LOOKING FOR SPINOZA --- JOY, SORROW, AND THE FEELING BRAIN
by Antonio Damasio. Harcourt, 2003
1) ENTER FEELINGS (p1-24)
 Enter feelings (p3-8)
2) OF APPETITES AND EMOTIONS (p25-80)
 The Hague (p8-15)
 Looking for Spinoza (p15-17)
 Beware (p17-23)
 In the Paviljoensgracht (p23-24)
 Trust Shakespeare (p27-80)
3) FEELINGS! (p81-133)
 Emotions precede feelings (p29-37)
 A Nesting Principle (p37-38)
 More on the emotion-related reactions --- from simple homeostatic regulation to "emotions-proper" (p38-40)
 The emotions of simple organisms (p40-42)
 The emotions-proper (p43-52)
 A hypothesis in the form of a definition (p53-54)
Taking the varied kinds of emotion in consideration, a working hypothesis of "emotion-proper" can be created in the form of a definition:
 The brain machinery of emotion (p54-57)
(1) An "emotion-proper," such as happiness, sadness, embarrassment, or sympathy, is a complex collection of chemicals and neural responses forming a distinctive pattern!
The classic components of an emotional reaction are encompassed by this definition, although the separation of the phases of the process and the weight accorded to those phases may appear unconventional.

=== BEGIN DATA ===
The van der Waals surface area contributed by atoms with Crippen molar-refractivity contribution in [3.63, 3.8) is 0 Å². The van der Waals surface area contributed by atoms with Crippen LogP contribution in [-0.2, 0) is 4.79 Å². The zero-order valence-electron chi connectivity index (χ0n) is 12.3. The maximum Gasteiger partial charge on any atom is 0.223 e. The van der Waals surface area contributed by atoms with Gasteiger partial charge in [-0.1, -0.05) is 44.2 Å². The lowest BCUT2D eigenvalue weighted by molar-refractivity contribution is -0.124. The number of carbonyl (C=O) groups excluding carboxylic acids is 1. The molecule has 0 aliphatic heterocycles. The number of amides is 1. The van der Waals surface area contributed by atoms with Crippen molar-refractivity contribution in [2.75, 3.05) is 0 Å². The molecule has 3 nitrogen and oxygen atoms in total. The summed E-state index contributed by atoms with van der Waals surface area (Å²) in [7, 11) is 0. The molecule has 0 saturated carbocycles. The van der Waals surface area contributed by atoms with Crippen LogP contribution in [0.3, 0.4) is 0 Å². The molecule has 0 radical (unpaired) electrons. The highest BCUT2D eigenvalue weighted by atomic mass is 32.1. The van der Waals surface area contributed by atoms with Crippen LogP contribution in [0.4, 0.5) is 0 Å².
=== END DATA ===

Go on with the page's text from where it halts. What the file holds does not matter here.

(2) The responses are produced by the normal brain when it detects an "emotionally competent stimulus" --- an "ECS," the object or event whose presence, actual or in mental recall, triggers the emotion. The responses are automatic.
(3) The brain is prepared by evolution to respond to certain ECSs with specific repertoires of action. However, the list of ECSs is not confined to those prescribed by evolution, since it includes many others learned in a lifetime of experience.
(4) The immediate result of these responses is a temporary change in the state of the body proper, and in the state of the brain structures that map the body and support thinking.
(5) The ultimate result of the responses, directly or indirectly, is the placement of the organism in circumstances conducive to survival and well-being!
Your emotions provide a natural means for your brain and mind to evaluate your social and physical environments within and around you, and respond accordingly and adaptively. One of the key purposes of your formal educational development is to interpose a nonautomatic evaluative step between causative objects and emotional responses.
 Triggering and executing emotions (p57-)